Dear Friends ~ American culture tends to prize maximum choice with minimum limitations and, especially in this season, urges us to want more —not less. We tie ourselves in knots stressing over constraints of time and chafe at the notion that others may impinge on our space or have more resources. It seems to be human nature that however much space or time expands, we keep filling it and still feel cramped. Perhaps we could contemplate cultivating alternate perspectives. Freedom and structure are not necessarily mutually exclusive. In some ways, having or expecting to have unlimited choices is an unearned "entitlement" of the privileged few. Could being grateful and attentive to what we have help us to be fully present in the time we are in and actively inhabit the space where we live? Sue Bender, in PLAIN AND SIMPLE, ponders the metaphor of patchwork quilting to understand how to make sense of the rhythms of our lives.

November 2018 (Vol. XXXI, No. 10)

Dear Friends ~ There is perhaps a certain irony in collecting words that have been spoken and written about silence. Being human means navigating by way of language and we learn —some things anyway —by talking and listening, writing and reading. Yet the practice of contemplative silence seems more often to be about learning non -verbal ways to understand, to be present, to encounter; a time to sweep away the words in order to allow for the possibility of communion at a deeper level. How hard it is to just be, to open our hearts and minds, to create the space for experience beyond words.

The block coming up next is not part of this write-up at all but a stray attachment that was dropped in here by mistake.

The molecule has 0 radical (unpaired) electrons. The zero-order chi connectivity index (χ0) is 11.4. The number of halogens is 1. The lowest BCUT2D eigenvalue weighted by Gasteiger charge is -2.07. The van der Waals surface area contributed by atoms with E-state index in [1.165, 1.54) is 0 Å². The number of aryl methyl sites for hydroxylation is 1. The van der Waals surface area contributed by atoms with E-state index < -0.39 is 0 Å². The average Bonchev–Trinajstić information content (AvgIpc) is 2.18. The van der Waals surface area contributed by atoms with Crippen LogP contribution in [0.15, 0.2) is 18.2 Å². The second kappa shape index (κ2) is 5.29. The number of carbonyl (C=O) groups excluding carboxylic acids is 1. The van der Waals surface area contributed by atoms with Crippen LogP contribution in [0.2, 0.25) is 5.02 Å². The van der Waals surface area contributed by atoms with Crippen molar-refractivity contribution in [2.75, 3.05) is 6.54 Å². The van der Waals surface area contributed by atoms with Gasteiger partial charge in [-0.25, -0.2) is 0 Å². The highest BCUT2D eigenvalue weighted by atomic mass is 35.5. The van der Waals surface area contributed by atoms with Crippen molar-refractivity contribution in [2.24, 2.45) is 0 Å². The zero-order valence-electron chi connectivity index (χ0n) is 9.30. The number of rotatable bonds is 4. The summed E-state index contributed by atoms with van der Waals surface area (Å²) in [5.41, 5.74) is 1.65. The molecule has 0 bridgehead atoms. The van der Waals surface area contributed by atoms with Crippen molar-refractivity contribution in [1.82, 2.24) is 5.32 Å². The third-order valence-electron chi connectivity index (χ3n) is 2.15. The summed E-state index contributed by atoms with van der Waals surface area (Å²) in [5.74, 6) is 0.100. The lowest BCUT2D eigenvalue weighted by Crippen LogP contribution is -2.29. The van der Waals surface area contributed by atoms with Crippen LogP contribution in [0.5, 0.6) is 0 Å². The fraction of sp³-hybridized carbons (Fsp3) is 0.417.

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October 2018 (Vol. XXXI, No. 9)

Dear Friends ~ Having just watched the documentary on Mr. Rogers, entitled "Won't You Be My Neighbor?" it struck me that he possessed, like the Dalai Lama, that quality of presence that held each and every one within his perfectly still and attentive gaze, wrapping them in heartfelt reassurance of their worth. He seems to have spent his life telling each person he met —whether child, prisoner, or co-worker— that they are loved just the way they are. Yet how many ways do we try to change ourselves or others? How many qualifiers or conditions do we put on a person's value or worthiness to be loved? And what does it mean to be our best selves? We need to reach for growth and change while knowing also that, at our core, who we are is just right. Sometimes the hardest one to believe that about is ourselves. Perennial plants in my garden have turned from greens to tawny browns and yellows, some withering on their now-brittle stems.

September 2018 (Vol. XXXI, No. 8)